Though most people did not really need maps when traveling on foot or horseback, as they usually followed already well-known paths and roads, cartography was extremely useful in the field of sea travel, as there were often no orientation points for thousands of miles and one could get lost very easily if he did not know how to determine his position with enough accuracy. Same process as when mapping land areas applies when measuring the length and relative angle of a distance traveled marine vessel, however, it is much more difficult to do it accurately, therefore distortions happen easily.
Mapping land regions from within was exceptionally accurate even in ancient times mainly because one could determine walking distances with a very high degree of accuracy. It was also often possible to create a very detailed and accurate map of more than a hundred square miles of land in a very short time just by climbing on a mountain of a decent height and looking around. This map of Europe was drawn in 200 AD by Ptolemy, and similar accuracies were not achieved in medieval Europe until about 14th century.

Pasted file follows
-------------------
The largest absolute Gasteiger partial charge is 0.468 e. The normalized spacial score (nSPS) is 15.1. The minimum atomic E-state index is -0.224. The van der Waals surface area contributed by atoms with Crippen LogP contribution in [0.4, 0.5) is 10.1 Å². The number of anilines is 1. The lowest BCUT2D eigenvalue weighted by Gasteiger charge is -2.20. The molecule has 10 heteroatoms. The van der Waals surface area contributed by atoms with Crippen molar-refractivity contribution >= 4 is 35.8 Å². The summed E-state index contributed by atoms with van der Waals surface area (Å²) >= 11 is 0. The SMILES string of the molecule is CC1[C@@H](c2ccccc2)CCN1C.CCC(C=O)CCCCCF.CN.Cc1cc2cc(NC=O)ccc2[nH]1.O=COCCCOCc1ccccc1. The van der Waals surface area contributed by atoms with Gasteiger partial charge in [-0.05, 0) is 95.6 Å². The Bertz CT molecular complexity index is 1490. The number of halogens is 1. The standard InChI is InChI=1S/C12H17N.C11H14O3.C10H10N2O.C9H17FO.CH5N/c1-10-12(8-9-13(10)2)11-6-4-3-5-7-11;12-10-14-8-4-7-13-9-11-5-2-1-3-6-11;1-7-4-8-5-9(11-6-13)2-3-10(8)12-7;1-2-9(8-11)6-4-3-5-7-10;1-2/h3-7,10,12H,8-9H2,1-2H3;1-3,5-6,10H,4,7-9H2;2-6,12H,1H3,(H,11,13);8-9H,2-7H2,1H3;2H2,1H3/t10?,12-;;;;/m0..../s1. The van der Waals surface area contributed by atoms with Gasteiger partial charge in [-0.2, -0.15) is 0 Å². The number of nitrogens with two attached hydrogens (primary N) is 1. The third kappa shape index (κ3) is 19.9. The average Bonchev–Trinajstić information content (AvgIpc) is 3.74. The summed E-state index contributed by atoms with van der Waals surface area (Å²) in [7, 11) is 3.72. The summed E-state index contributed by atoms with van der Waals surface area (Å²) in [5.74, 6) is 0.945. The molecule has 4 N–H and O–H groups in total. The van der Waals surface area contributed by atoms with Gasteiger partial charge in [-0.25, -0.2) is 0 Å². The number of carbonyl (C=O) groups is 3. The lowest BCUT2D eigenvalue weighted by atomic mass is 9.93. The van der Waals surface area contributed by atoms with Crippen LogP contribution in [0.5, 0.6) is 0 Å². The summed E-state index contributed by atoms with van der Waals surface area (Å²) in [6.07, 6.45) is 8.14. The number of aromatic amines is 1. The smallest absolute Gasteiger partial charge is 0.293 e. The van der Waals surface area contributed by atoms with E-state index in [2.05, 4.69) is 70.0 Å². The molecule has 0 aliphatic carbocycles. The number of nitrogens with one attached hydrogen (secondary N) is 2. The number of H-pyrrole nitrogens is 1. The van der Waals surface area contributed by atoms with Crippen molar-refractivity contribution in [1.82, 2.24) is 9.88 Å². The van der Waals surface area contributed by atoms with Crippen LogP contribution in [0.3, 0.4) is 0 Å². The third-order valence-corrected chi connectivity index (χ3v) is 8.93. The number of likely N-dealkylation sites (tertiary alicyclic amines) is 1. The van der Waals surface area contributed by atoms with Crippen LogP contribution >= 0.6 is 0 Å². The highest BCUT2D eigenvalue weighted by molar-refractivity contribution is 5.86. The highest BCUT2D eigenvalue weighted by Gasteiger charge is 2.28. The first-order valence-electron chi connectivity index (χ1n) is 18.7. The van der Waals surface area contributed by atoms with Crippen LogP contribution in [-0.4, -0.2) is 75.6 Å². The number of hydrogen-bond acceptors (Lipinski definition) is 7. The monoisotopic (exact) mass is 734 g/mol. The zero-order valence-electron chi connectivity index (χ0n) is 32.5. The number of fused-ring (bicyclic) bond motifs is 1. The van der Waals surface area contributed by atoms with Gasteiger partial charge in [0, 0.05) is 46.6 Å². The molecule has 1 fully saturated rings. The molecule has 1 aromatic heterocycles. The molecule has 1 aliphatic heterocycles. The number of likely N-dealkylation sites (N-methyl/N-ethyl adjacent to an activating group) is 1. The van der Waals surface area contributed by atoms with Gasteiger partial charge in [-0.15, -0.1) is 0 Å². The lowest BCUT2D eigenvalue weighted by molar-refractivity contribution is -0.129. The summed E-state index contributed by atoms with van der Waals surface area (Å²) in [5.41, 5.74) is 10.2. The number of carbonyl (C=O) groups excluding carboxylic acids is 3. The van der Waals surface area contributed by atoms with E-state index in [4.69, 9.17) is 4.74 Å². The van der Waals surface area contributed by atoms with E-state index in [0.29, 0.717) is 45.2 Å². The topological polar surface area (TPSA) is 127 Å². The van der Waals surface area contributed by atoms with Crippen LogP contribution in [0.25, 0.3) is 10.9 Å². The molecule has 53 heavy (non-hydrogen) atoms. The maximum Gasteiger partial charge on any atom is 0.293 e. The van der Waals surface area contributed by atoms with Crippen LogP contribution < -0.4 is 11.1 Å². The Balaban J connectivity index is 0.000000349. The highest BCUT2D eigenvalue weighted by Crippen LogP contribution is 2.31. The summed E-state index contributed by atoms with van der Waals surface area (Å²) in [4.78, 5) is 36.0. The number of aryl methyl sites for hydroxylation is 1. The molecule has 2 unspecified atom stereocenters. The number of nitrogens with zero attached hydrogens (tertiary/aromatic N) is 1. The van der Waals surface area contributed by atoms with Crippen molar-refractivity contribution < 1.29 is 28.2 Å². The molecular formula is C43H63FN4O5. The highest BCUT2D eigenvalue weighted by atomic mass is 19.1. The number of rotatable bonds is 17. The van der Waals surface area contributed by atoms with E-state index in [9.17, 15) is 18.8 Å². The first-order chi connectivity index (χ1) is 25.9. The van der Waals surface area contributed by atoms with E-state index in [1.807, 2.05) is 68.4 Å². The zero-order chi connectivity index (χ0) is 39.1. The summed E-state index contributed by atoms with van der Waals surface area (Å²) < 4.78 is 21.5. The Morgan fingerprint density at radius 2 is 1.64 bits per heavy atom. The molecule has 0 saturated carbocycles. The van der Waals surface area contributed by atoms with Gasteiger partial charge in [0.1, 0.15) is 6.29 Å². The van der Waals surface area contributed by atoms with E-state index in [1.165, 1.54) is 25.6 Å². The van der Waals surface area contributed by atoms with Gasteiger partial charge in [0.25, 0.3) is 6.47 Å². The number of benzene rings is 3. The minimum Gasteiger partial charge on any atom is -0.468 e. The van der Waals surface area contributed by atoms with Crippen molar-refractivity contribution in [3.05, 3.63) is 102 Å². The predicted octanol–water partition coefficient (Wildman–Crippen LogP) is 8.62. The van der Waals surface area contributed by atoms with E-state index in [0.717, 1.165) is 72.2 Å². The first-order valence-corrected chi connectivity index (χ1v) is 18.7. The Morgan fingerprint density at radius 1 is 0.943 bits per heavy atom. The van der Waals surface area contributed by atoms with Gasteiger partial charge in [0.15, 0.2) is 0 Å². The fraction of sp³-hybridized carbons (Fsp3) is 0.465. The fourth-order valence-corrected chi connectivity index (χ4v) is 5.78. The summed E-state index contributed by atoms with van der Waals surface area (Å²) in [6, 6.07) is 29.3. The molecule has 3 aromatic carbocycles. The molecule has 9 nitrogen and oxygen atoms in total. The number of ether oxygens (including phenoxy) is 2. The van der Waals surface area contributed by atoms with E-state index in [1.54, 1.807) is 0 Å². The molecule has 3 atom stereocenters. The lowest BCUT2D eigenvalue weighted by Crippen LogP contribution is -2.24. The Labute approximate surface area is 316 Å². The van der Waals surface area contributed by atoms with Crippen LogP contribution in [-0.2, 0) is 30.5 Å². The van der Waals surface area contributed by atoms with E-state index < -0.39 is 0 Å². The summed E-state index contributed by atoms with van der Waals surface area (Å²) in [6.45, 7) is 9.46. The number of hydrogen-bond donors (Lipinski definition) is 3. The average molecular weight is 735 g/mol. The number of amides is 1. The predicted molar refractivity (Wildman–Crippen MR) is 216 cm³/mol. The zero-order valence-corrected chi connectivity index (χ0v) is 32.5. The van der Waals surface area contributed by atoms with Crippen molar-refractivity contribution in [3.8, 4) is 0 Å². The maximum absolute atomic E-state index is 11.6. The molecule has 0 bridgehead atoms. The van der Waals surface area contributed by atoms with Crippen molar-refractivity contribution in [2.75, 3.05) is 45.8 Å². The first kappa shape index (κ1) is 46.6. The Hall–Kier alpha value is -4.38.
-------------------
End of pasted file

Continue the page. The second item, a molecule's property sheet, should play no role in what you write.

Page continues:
However, on the open sea, there are no discernible landforms one could peg his location to, and therefore determining the location of a ship on a latitude and longitude grid was always the only way to accurely estimate the distances between different continents and archipelagos. And this is difficult. So difficult, in fact, that it wasn’t until 1762 when the longitude relative to the Prime Meridian could finally be measured for the first time within a margin of error of 1 arc minute (±1 nautical mile), using a state-of-art chronometer H4, manufactured by John Harrison, who received an because of it. However, these clocks remained quite expensive for a long time, and decreased below the sum of the annual wages of a skilled worker few years after Napoleon was exiled to St.Helena.